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In the Mouth of Madness, 1994

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Director: John Carpenter
Writer: Michael De Luca
Stars: Sam Neill, Jürgen Prochnow, Julie Carmen

My previous viewings of In The Mouth of Madness were far more focused on the Stephen King reference points than the HP Lovecraft ones. Having just seen COLOR OUT OF SPACE, and discussing it at length with my partner, who is a big Lovecraft aficionado, I got to come to this movie with a bit of second-hand knowledge that made it even more enjoyable than my previous viewings.

In the Mouth of Madness makes a great double feature with COLOR OUT OF SPACE, I think. It has a similar structure, which I can’t describe in any way other than “intentionally obscure”, where the events play out for us in the same way and order they playout for the protagonist. In other words, as they lose track of time and place, so do we. I used to find that frustrating and confusing experience. I suppose I still do, but that’s the point, and now I’m able to enjoy it for what it is.

Sam Neil is a ton of fun in this movie. I am very curious about how he and John Carpenter got along. Or how Carpenter even explained where he needed to be emotionally at any given time in the movie.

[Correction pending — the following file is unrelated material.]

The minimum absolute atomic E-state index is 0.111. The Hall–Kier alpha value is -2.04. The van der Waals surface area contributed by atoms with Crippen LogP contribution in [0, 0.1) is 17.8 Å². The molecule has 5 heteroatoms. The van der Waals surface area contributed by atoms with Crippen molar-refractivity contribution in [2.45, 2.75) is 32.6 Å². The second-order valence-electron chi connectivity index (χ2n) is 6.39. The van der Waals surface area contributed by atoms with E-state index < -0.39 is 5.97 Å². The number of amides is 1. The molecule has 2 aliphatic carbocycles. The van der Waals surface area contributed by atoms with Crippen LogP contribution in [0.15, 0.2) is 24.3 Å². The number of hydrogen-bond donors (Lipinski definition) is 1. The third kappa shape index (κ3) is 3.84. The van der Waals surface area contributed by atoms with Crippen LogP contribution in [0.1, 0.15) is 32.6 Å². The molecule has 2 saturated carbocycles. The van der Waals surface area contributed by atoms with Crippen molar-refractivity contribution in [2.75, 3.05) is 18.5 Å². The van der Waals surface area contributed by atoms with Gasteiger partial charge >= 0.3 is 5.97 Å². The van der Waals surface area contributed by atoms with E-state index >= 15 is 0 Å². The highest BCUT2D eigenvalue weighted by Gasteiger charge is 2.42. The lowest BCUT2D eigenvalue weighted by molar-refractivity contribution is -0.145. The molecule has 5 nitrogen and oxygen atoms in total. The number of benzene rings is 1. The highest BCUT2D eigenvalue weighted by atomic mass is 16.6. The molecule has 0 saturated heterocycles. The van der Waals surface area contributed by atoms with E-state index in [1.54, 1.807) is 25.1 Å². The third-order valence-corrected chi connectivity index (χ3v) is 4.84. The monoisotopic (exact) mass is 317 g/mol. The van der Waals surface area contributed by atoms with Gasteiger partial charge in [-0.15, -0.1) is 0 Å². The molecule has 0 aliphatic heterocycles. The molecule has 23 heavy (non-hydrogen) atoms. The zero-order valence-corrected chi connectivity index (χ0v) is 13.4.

This is part of Carpenter’s supposed Apocalypse Trilogy, but what strikes me about all three of those movies (THE THING, this, and PRINCE OF DARKNESS) is that they also have a lot in common with THEY LIVE. Carpenter seems to have obsessed over the notion that we know absolutely nothing. Whatever it is we think we know, whether we’ve sourced it from religion, science, or pop culture, it’s flat out wrong and doesn’t reflect anything about the actual nature of the universe. Further, this is partly due to us living under the control of a yet unknown entity, be it an alien race, a world order, or an interdimensional god.

I’m sure I’m not the first to say this, but what’s interesting about Carpenter’s visions of the Apocalypse is in every case they’ve already happened—we just don’t know it yet. The aliens are already here/there never was a God/reality is a grand fiction. I quoted this the last time I watched this, but it continues to get more relevant:

“When people begin to lose their ability to know the difference between fantasy and reality, the old ones then begin their journey back. The more people who believe, the faster the journey.”

SCORE: ★★★★☆

Editors Note: This review was previously written on Garrett’s Letterboxd. You can read more of his work there.

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